Malus sieversii crab apple trees
- Gardening skill: Suitable for beginners
- Picking season: Mid
- Self-fertility: Self-fertile
- Pollination group: 3
- Uses: Eating fresh
- Uses: Cooking
- Uses: Juice
The ancestor of the modern apple
In the 1990s researchers from the New York State Agriculture Experiment Station (NYSAES) at Geneva, NY, visited the fruiting forests of Kazakhstan in central Asia - believed by many to be the birthplace of the apple. They brought back numerous seedlings of wild Malus sieversii, the species which is now known to be the ancestor of all modern apples (Malus domestica).
There is certainly something strange and ancient about these trees.
Malus sieversii trees have little fruiting or ornamental value, but we are offering them because we think enthusiasts will appreciate the opportunity to grow a tree of a species of such historical significance.
The fruits are edible and can be used for cooking or juicing - they mostly have a plain subacid flavor. The skin color is variable, from light green to red.
Since Malus sieversii is a population rather than a cultivar, there is considerable variation in height, shape, and fruit in these trees. We graft them on to semi-vigorous rootstocks, so the mature height is likely to be somewhere between 8ft - 16ft. If you wish to order several trees we will endeavour to use different parent plants to increase the diversity.
Please note that because of the variable nature of these trees they do not necessarily meet the size standards of our mainstream apple trees - they are likely to have a lesser stem caliper and may be shorter (possibly less than 4ft).
Malus sieversii crab apple trees for sale
1-year Malus sieversii crab apple trees bare-root
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*Find out more about the apple rootstocks we use to control the mature height.
How to grow
These trees should be planted in open ground. To achieve the most natural effect you may wish to leave them un-pruned, although we still recommend cutting back the tree after initial planting to help the tree establish.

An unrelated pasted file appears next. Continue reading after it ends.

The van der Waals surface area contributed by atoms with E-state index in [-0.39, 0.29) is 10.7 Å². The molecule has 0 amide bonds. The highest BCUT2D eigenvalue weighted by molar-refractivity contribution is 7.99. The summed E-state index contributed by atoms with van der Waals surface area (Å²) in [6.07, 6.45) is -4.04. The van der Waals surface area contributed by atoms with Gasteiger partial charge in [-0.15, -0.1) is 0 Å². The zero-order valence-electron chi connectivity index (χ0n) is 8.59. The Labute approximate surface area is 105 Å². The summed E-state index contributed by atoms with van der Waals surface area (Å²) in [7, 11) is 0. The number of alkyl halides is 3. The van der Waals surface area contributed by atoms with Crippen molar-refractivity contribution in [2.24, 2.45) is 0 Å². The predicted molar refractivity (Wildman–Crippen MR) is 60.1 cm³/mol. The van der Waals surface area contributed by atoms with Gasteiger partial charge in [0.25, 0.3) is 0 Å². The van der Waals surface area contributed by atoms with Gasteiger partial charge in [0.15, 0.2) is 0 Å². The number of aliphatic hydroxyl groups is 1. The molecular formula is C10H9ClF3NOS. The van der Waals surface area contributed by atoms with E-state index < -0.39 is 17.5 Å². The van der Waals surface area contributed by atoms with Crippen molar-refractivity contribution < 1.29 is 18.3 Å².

Size and growth pattern are variable, but most Malus sieversii trees exhibit good natural disease resistance. However some forms are susceptible to fireblight, let us know if this is an issue in your area. Fireblight arose in the north-eastern USA in the 17th century, and whilst some modern heirloom varieties from that area have resistance, Malus sierversii originates in central Asia and pre-dates this disease, hence does not show much immunity.
Most of these trees bloom in the middle of the blossom season, and ripen in the middle or end of the season - but this can vary considerably, and it is best to make no assumptions about blooming or picking times.
Advice on fruit tree pollination.
Propagated from the Malus sieversii trees maintained by the New York State Agriculture Experiment Station.
In 2010 researchers of the Italian apple genome project completed sequencing of the genome of a Golden Delicious apple. From this they were able to confirm that Malus sieversii was the ancestor of the modern apple Malus domestica.
Malus sieversii characteristics
- Picking season:
Eating fresh Cooking Juice
- Gardening skill:
Suitable for beginners
- Pollination group:
- Pollinating others:
- Organic culture:
- Cold hardiness (USDA):
(4) -30F / -34C
- Summer average maximum temperatures:
Cool ( 20C - 24C / 68F - 75F) Warm (25C - 30C / 76F - 85F) Cold (< 20C / 67F)
- Country of origin: